Early last week, representatives from Washington called Ljubljana inquiring as to whether Slovenia was up to organizing the meeting. The news that Slovenia had been selected was formally announced on Friday, at the conclusion of Russian Foreign Minister Ivan Ivanov's official visit to Washington, by White House press secretary Ari Fleisher. The date is yet to be decided, but is expected to be either Saturday 16 June or Sunday 17 June.
The meeting will take place as Putin is returning from the Asian-Pacific Economic Summit in Shanghai, and will be the last stop of Bush's first European tour. The Slovene press took pride this week in the fact that this will be the American President's most important meeting abroad thus far in his term.
The US-Russia Summit's agenda will focus on three major points: the controversial American national missile defense system, the Middle East peace process, and less important Russo-American affairs such as the case of FBI agent Robert Hanssen, accused of selling US secrets to Moscow. But Ljubljana's agenda is something else entirely.
Slovenia is not Slovakia
The attention the world will pay to the summit should go a long way to dispelling the many persistent myths about Slovenia—that it is, in fact, Slovakia.
Even Bush himself has committed the cardinal sin of confusing the two. During last year's presidential campaign, a journalist from Slovakia asked Bush what he knew of the country. Bush answered that he learnt of Slovakia firsthand from its foreign minister. However, the foreign minister in question was from Slovenia, not Slovakia. The faux pas made headlines in both countries.
Even Moscow has not paid much attention to its tiny Slavic cousin. Slovene Ambassador to Russia Adam Purg told Finance that "Moscow is a special case, completely separate, a sort of Russian Far East, where Slovenia is not known. The news that President Putin is coming here will spark interest in Slovenia and especially in its economy."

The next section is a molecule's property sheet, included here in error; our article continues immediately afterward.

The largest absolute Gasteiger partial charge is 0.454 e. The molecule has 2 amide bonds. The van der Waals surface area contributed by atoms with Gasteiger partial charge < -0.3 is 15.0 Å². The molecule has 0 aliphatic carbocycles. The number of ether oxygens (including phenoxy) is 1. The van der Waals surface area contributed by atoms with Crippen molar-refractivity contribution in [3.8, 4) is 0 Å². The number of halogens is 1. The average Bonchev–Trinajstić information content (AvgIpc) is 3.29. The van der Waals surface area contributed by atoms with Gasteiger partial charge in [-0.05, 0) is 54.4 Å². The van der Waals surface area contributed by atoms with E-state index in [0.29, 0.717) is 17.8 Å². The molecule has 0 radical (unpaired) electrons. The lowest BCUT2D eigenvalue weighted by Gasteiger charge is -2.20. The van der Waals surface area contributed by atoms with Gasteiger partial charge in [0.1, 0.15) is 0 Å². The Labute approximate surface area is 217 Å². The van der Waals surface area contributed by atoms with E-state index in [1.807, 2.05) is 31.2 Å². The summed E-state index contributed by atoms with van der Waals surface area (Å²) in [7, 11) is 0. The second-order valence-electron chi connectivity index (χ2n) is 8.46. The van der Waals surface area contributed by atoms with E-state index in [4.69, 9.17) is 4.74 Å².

At long last, a national strategy for self-promotion
With talks of a second round of NATO expansion and a first round of EU expansion on the horizon, the public relations opportunity afforded by the summit could not have come at a more opportune time. The timing is all the better given that a long-delayed national strategy for promoting the country abroad is expected to go before parliament in the near future.
In preparation for over two years, the strategy aims to unite the promotional efforts of the various ministries and institutions which represent Slovenia abroad, such as embassies, consulates and cultural organizations.
For the initial period of 2001 to 2004, theoretically the period immediately prior to accession to the EU, the strategy aims to concentrate its efforts on improving awareness of the country in six key countries: the United Kingdom, France and Germany as the largest countries in the Union, and Sweden, Belgium and Spain, countries which will hold the Union's rotating presidency in the next 18 months. Expanding its reach to cover the United States would do much to help the NATO bid as well.
As The Washington Post pointed out this weekend, the summit would be an excellent venue for Bush to formally invite Slovenia to join NATO. However, Prime Minister Drnovšek shied away from discussing the NATO bid in connection with the summit in a statement he made early this week, given Russia's lack of enthusiasm for the alliance's expansion.
The international press is reporting that Ljubljana is to be the venue, but the Slovene press tells a different story: there are actually several candidates jockeying for the honor.